I’m annoyed. Smile Down the Runway has had its ups and downs over its runtime, and at times had struggled to find a direction and focus, but in this final few weeks leading up to episode 12 appeared to have found a way forward.
Why, then, does this episode feel so disappointing?
Let me be clear, I don’t think this is a bad episode. Last week I noted my fears that, without much of a reason being given to care about Toh’s narcissistic crusade to beat their mother at the Geika Fashion Show and start their own brand, this episode closing out the fashion show arc would prove to be a little underwhelming. This turned out to be true. Perhaps what’s most frustrating, however, is the fact that, even as an anime determined to leave the door open for future series considering its origins as an ongoing manga series, this episode fails to offer even the modicum of closure an incomplete adaptation such as this usually provides.
An Unfortunate Disconnect
Two weeks ago we saw Ikuto’s first solo fashion show, a showcase of his talents despite his young age. Last week, we saw Kokoro’s show with Chiyuki as a designer, the best episode of the series to date where the passion of the creators and the models shone through, complemented by the stunning designs and the insight into the creative process the anime provided alongside it.
What helped both of these shows succeed was a connection to these three characters built up over many weeks. Although it was frustrating that the anime before this point had failed to commit to resolution on any of the disparate plot points the show decided to set up without resolution, finding closure in Ikuto’s family issues or Kokoro’s designs through this showcase of their talent was intoxicating and fulfilling in equal measure.
This is where episode 12 of Smile Down the Runway failed. It’s the season finale! You supposedly have the young talented genius up on stage showcasing their designs! While the shows of Kokoro and Ikuto were impressive, this was supposed to be the event where we got to see what true mastery of the world of fashion looked like. For a closing episode that was required to leave the door open for future adaptation or for fans of the series to continue the story through the manga, it also had to bring finality while setting up an exciting future that we want to explore, either through a future adaptation or through the source material.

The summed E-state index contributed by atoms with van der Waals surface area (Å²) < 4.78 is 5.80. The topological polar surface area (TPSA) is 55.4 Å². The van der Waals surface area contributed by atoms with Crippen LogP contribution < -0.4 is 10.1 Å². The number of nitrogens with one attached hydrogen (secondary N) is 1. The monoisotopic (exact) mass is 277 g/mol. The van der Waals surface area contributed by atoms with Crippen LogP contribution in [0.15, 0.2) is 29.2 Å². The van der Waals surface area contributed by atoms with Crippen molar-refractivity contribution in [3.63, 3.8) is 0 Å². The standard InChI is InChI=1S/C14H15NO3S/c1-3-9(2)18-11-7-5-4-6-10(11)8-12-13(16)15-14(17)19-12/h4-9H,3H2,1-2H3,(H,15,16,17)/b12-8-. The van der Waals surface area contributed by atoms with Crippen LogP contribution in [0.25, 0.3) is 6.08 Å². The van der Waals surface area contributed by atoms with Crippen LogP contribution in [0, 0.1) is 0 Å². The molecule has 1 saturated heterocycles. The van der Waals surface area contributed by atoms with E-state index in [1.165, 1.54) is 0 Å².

The issue is that we just don’t care about Toh. He’s arrogant and bossy, and his lack of respect for others makes him immature. Perhaps worst of all, after seeing the impressive shows of Kokoro and Ikuto, alongside glimpses of other students, Toh’s fashion designs felt rather, well, ordinary. Plain, even.
The entire premise of the show falls apart here. We’re supposed to view Toh as a genius, a master of the craft, an unbeatable talent we want to see Ikuto knock down to size no matter how low the chances of success are. Not only do we not know Toh enough for anything other than his attitude to care about his achievements, with this show, but we’re also yet to see his talents match his reputation. His bark is worse than his bite.
This is compounded by the adoration from an audience at the runway which betrayed my own indifference to the outfits being displayed. We’re supposed to believe that so many interested buyers for major retailers had come to see the show and were floored by the results, yet the designs themselves probably wouldn’t stand out on a crowded high street, never mind on a runway. The stitching and craftwork on the outfits are impressive, sure, but the designs weren’t appealing.
He’s a sure-fire winner, according to buyers and the judges. He blew everyone out of the water. But on the evidence of what we saw in this episode, it felt average. Smile Down the Runway episode 12 falls apart because of this disconnect.
Rewarding Their Efforts
Luckily, Smile Down the Runway episode 12 is somewhat able to recover by shifting gears from the show onto the results and aftermath of the event. From here, we get to see the characters react to the fruits of their labor over the last few weeks, and the positive and negative feedback they received as a result of their work. Although this, again, suffers from a disassociation from what actually happened over the past weeks to manufacture a state of play it views as ideal regardless of the events which took place before it.